Writing: In Writing, we will continue to work in using our new program, the Writing Workshop from Lucy Calkins. Students are working in their writing notebooks daily to build stamina. The focus is on “small moments”. We are working towards writing interesting leads that will grab a reader’s attention. We are trying to incorporate dialogue and details in a bit by bit fashion.
Reading: In Reading, we will work on a variety of comprehension skills including sequencing. We will use context clues to figure out the meaning of words, learn about main ideas, and discuss character traits and settings. Students can do this in their own reading at home. Remember, third grade students should be reading a minimum of 20 minutes each day/night at home. Encourage your child to read a variety of genres.
Math: In Math, we will begin our unit on multiplication. The students are always excited to learn this new skill. Please make sure your child is practicing his/her basic math facts regularly. Students are to be practicing their basic math facts on the Xtra Math program regularly.
Science: In Science, we will continue our study of food chains and begin to discuss animal adaptations. Students will learn how that an animal has certain physical and/or behavioral adaptations that help it survive in its habitat.
Social Studies: Because the third grade shares books on our social studies topics, we all cover the same information – just at different times. Mrs. Gomes’s class will study oceans and rivers while Mrs. Palermo’s class will learn about prairies and forests. At the same time, Mrs. Pastir’s class will get lost in forests and deserts while Miss Ruane’s class will focus on rivers and mountains.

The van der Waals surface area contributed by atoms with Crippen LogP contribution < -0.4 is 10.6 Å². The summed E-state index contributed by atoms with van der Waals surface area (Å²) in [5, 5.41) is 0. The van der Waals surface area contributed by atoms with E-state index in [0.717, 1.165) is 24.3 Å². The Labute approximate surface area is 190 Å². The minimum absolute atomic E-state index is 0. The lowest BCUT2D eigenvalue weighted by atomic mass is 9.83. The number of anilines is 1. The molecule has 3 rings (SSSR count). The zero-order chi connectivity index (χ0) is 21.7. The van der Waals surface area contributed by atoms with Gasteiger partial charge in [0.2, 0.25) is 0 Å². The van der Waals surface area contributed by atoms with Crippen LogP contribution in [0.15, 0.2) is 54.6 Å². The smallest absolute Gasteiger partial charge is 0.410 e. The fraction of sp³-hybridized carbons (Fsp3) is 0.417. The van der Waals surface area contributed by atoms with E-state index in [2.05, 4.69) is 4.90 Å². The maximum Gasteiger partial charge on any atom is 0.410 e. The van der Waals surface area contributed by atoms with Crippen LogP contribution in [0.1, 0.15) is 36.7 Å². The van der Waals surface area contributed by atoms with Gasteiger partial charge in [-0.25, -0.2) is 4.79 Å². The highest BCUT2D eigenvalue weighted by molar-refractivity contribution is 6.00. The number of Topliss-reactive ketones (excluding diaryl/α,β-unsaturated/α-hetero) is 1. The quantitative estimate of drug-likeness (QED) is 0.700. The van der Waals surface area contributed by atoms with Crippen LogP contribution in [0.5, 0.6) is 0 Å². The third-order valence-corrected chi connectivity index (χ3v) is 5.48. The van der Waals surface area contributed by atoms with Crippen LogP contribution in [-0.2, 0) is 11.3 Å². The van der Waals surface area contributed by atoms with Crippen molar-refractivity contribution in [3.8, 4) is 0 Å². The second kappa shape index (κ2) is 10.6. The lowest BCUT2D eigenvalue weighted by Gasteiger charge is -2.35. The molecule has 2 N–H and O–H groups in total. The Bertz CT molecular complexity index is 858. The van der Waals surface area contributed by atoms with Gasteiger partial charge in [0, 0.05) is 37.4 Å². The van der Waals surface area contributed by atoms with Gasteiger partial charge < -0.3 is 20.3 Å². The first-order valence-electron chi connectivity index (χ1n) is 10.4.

Writing: Our narrative fourth grade writing unit focuses on creating and developing believable characters through character development. Writers are thinking about character struggles and motivations as well as internal and external traits. Writers are also working to put small moments together with a story arc. After revising and editing, writers produce a fictional piece. Students continue to show great enthusiasm with our new writing program.
Reading: Fourth graders use the Making Meaning program in reading as well as Time for Kids magazine. Our first unit focuses on theme and nonfiction text structures. Some titles we read are – Song and Dance Man, Fireflies, and Tyrannosaurus Rex. In Reading Workshop, students read from fiction and nonfiction texts looking for evidence of theme and nonfiction text structures. Teachers pull small, individualized reading groups to deliver differentiated focused instruction. Readers enjoy the flexibility of the workshop model because they choose the books they read independently. Running/Reading records are administered at the end of September and early October.